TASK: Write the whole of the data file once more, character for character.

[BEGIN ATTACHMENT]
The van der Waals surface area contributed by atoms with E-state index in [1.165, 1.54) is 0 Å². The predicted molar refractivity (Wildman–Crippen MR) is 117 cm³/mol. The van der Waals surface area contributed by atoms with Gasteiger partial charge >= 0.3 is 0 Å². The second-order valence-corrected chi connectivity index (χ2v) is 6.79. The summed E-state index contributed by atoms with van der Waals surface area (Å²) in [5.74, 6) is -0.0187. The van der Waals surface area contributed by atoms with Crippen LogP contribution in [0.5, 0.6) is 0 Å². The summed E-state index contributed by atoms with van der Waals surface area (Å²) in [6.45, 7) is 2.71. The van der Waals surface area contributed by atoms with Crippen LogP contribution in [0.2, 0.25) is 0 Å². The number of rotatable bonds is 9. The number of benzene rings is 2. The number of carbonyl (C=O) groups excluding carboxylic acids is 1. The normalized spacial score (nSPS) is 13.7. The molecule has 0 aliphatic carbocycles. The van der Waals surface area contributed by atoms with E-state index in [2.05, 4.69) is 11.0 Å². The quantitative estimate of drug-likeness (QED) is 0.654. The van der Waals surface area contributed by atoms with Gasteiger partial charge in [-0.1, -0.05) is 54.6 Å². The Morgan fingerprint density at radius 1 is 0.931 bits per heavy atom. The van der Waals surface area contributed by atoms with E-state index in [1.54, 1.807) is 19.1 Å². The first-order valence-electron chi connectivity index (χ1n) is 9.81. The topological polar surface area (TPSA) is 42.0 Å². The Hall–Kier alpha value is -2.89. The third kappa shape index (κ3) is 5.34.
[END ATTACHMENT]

The van der Waals surface area contributed by atoms with E-state index in [1.165, 1.54) is 0 Å². The predicted molar refractivity (Wildman–Crippen MR) is 117 cm³/mol. The van der Waals surface area contributed by atoms with Gasteiger partial charge >= 0.3 is 0 Å². The second-order valence-corrected chi connectivity index (χ2v) is 6.79. The summed E-state index contributed by atoms with van der Waals surface area (Å²) in [5.74, 6) is -0.0187. The van der Waals surface area contributed by atoms with Crippen LogP contribution in [0.5, 0.6) is 0 Å². The summed E-state index contributed by atoms with van der Waals surface area (Å²) in [6.45, 7) is 2.71. The van der Waals surface area contributed by atoms with Crippen LogP contribution in [0.2, 0.25) is 0 Å². The number of rotatable bonds is 9. The number of benzene rings is 2. The number of carbonyl (C=O) groups excluding carboxylic acids is 1. The normalized spacial score (nSPS) is 13.7. The molecule has 0 aliphatic carbocycles. The van der Waals surface area contributed by atoms with E-state index in [2.05, 4.69) is 11.0 Å². The quantitative estimate of drug-likeness (QED) is 0.654. The van der Waals surface area contributed by atoms with Gasteiger partial charge in [-0.1, -0.05) is 54.6 Å². The Morgan fingerprint density at radius 1 is 0.931 bits per heavy atom. The van der Waals surface area contributed by atoms with E-state index in [1.54, 1.807) is 19.1 Å². The first-order valence-electron chi connectivity index (χ1n) is 9.81. The topological polar surface area (TPSA) is 42.0 Å². The Hall–Kier alpha value is -2.89. The third kappa shape index (κ3) is 5.34.